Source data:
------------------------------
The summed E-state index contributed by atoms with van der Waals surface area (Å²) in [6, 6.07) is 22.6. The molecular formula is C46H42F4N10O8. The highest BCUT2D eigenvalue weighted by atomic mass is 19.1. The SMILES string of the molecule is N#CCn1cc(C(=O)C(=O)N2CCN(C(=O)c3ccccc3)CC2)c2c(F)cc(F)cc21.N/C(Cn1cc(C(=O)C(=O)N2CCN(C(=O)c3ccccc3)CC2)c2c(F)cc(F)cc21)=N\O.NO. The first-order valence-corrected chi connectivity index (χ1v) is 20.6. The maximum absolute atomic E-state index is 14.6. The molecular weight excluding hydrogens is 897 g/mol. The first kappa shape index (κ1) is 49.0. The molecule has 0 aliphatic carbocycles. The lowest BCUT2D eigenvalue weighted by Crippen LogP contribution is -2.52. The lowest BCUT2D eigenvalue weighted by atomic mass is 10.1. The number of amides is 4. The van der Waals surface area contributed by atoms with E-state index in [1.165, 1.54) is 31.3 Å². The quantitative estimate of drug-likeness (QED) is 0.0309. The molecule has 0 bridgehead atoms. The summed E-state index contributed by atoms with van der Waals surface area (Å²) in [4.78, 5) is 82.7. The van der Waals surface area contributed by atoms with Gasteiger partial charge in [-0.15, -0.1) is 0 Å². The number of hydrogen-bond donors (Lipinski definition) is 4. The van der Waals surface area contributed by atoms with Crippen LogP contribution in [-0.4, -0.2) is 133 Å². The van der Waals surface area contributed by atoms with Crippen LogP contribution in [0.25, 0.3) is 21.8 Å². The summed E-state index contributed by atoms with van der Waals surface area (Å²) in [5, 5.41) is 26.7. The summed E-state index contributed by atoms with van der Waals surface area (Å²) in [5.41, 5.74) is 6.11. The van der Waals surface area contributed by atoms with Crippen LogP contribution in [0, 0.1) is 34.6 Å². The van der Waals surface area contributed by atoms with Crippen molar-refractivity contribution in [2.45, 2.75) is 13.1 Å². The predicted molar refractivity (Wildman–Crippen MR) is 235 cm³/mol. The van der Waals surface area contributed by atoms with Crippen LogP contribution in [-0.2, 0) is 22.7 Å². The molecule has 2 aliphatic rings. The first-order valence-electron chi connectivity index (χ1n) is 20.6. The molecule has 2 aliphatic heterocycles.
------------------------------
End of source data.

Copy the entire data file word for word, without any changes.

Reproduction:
The summed E-state index contributed by atoms with van der Waals surface area (Å²) in [6, 6.07) is 22.6. The molecular formula is C46H42F4N10O8. The highest BCUT2D eigenvalue weighted by atomic mass is 19.1. The SMILES string of the molecule is N#CCn1cc(C(=O)C(=O)N2CCN(C(=O)c3ccccc3)CC2)c2c(F)cc(F)cc21.N/C(Cn1cc(C(=O)C(=O)N2CCN(C(=O)c3ccccc3)CC2)c2c(F)cc(F)cc21)=N\O.NO. The first-order valence-corrected chi connectivity index (χ1v) is 20.6. The maximum absolute atomic E-state index is 14.6. The molecular weight excluding hydrogens is 897 g/mol. The first kappa shape index (κ1) is 49.0. The molecule has 0 aliphatic carbocycles. The lowest BCUT2D eigenvalue weighted by Crippen LogP contribution is -2.52. The lowest BCUT2D eigenvalue weighted by atomic mass is 10.1. The number of amides is 4. The van der Waals surface area contributed by atoms with E-state index in [1.165, 1.54) is 31.3 Å². The quantitative estimate of drug-likeness (QED) is 0.0309. The molecule has 0 bridgehead atoms. The summed E-state index contributed by atoms with van der Waals surface area (Å²) in [4.78, 5) is 82.7. The van der Waals surface area contributed by atoms with Gasteiger partial charge in [-0.15, -0.1) is 0 Å². The number of hydrogen-bond donors (Lipinski definition) is 4. The van der Waals surface area contributed by atoms with Crippen LogP contribution in [-0.4, -0.2) is 133 Å². The van der Waals surface area contributed by atoms with Crippen LogP contribution in [0.25, 0.3) is 21.8 Å². The summed E-state index contributed by atoms with van der Waals surface area (Å²) in [5, 5.41) is 26.7. The summed E-state index contributed by atoms with van der Waals surface area (Å²) in [5.41, 5.74) is 6.11. The van der Waals surface area contributed by atoms with Crippen LogP contribution in [0, 0.1) is 34.6 Å². The van der Waals surface area contributed by atoms with Crippen molar-refractivity contribution in [2.45, 2.75) is 13.1 Å². The predicted molar refractivity (Wildman–Crippen MR) is 235 cm³/mol. The van der Waals surface area contributed by atoms with Crippen LogP contribution in [-0.2, 0) is 22.7 Å². The molecule has 2 aliphatic rings. The first-order valence-electron chi connectivity index (χ1n) is 20.6. The molecule has 2 aliphatic heterocycles.